Reading aloud is an activity that most people are familiar with. Reading storybooks to children and grandchildren is a time for bonding, warmth and love. However reading aloud is not only for children; adults enjoy it too.
For the elderly who loved to read all their lives, listening to someone read to them can bring profound comfort and joy. Sometimes read-aloud activities are lacking in nursing homes and assisted living facilities - however this can easily be changed.
Why not start a Read-Aloud Readers Group activity at your facility; a Book Club with a difference! Read-aloud activities are an intervention well worth pursuing.
There are many different reasons why the elderly may give up reading. Common barriers include poor vision, lack of strength to hold up a book, tremors, dementia, and other medical reasons.
Giving up reading does not mean that they have lost interest in books, magazines, and newspapers however. In fact, losing the ability to read often leaves people feeling withdrawn, sad and isolated.
Shared group reading can improve quality of life and wellbeing.
It may also:
Reading-aloud activities should also be suggested to families of clients who may at times run out of topics of conversation when visiting loved-ones. Reading-aloud is an intimate shared activity that promote feelings of closeness and attachment.
Books chosen for read-aloud activities should be mainly literature-based, however other types of reading material is also necessary to attend to individual tastes.
Ask clients what type of stories, news, and poems they enjoyed reading and make a plan for the group session.
For clients who were never interested in reading books, see if you can spark their interest with books about hobbies, politics, current news, religion or cooking.
Suggested reading material:
There are books available that have been written specifically for dementia care. One of them is “Loving Voice: A Caregiver’s Book of Read-Aloud Stories for the Elderly” compiled by Carolyn Banks and Janice Rizzo. This book can be purchased online from Amazon:.By C. Banks Loving Voice II: A Caregiver's Book of More Read-Aloud Stories for the Elderly (1st First Edition) [Paperback]
Remind clients that it is important to have fun! Having fun is a good source of relaxation and stimulation. The goal of read-aloud activities is for clients to enjoy themselves.
An audience participation story engages the audience in the story. It is a fun activity that promotes focus and creativity. Clients may repeat a word or phrase throughout the story: sing, gesture, or act. (Example supplied below.)
Read storybooks favourites that clients read as children such as:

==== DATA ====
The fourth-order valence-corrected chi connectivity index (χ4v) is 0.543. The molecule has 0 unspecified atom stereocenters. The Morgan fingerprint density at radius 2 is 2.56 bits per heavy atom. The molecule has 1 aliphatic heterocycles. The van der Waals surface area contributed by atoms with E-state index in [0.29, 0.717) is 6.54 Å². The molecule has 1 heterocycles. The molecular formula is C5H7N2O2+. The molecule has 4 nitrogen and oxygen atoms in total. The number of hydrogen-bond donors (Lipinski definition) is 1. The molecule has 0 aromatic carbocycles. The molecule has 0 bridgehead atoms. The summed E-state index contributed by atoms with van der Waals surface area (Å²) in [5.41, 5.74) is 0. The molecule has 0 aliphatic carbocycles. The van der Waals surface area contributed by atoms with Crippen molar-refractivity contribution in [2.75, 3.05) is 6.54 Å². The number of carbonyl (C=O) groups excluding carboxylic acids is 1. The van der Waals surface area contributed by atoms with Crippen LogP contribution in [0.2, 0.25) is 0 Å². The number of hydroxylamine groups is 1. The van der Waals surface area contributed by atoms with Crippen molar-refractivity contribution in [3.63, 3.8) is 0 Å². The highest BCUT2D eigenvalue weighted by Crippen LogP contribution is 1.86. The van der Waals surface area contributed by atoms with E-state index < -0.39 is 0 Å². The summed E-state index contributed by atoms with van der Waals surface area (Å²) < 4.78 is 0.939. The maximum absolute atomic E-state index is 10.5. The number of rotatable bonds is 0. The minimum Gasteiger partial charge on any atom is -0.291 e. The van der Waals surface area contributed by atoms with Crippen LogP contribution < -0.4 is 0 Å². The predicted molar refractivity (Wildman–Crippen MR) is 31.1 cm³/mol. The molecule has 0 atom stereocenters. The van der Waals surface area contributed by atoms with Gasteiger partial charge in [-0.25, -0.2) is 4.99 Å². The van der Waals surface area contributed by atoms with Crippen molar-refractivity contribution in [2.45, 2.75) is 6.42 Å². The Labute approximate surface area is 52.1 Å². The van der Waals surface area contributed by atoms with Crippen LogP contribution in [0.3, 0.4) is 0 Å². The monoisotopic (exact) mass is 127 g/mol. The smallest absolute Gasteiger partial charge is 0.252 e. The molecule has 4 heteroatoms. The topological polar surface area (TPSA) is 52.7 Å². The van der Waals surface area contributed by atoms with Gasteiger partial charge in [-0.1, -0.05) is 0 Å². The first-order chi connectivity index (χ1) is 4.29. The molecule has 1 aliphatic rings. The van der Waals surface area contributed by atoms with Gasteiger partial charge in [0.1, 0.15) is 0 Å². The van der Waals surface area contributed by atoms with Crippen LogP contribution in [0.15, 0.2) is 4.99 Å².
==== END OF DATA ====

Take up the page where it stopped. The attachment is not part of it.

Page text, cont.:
Read interesting and funny passages from these stories and talk about the book and the era in which it was written.
Open-ended stories provide a creative way to engage clients in a story. Read a short story where the ending in inconclusive or incomplete. Clients may speculate how the story can continue, or how the problem can be solved. Write client answers on a white board and read them out at the end of the activity. (Example supplied below).
Chapter books are for clients who can reasonably follow the stories. Just recap the plot at the beginning of every session and proceed with the next chapter. Clients may enjoy authors such as:
Activity Coordinators may delegate reading-aloud activities to a willing volunteer after some training and observation. It is important to find someone willing to go to the trouble to prepare for the task.
Both intonation and pitch can considerably influence how a story is received and comprehended. Here are some strategies that can make reading-aloud more effective.
Read the story several times beforehand, become familiar with it. Practice the rhythm you intend to use; pauses and tone.
Being present while reading is very important. Clients will lose interest if they perceive you are indifferent to the story or running on autopilot.
Intonation is key to reading aloud. Read with your voice as well as your eyes - express emotion. Make the most of sentence structures, commas and interrogation marks.
Pitch is important especially when reading to clients that may have hearing deficits. Make sure you read loudly and clearly.
Adding pauses for emphasis is important to transport clients, momentarily, to the author’s world portrayed in the book.
Observe if clients talk about the session amongst each other or with relatives. Keep note of the stories that attracted the most interest to read to others.
Showing interest may mean a smile, a gesture, or a calm state of being during the session. Document findings.
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Open-ended stories provide a creative way to engage clients in a story. Read a short story where the ending in inconclusive or incomplete. Clients may speculate how the story can continue, or how the problem can be solved. Write client answers on a white board and read them out at the end of the activity.
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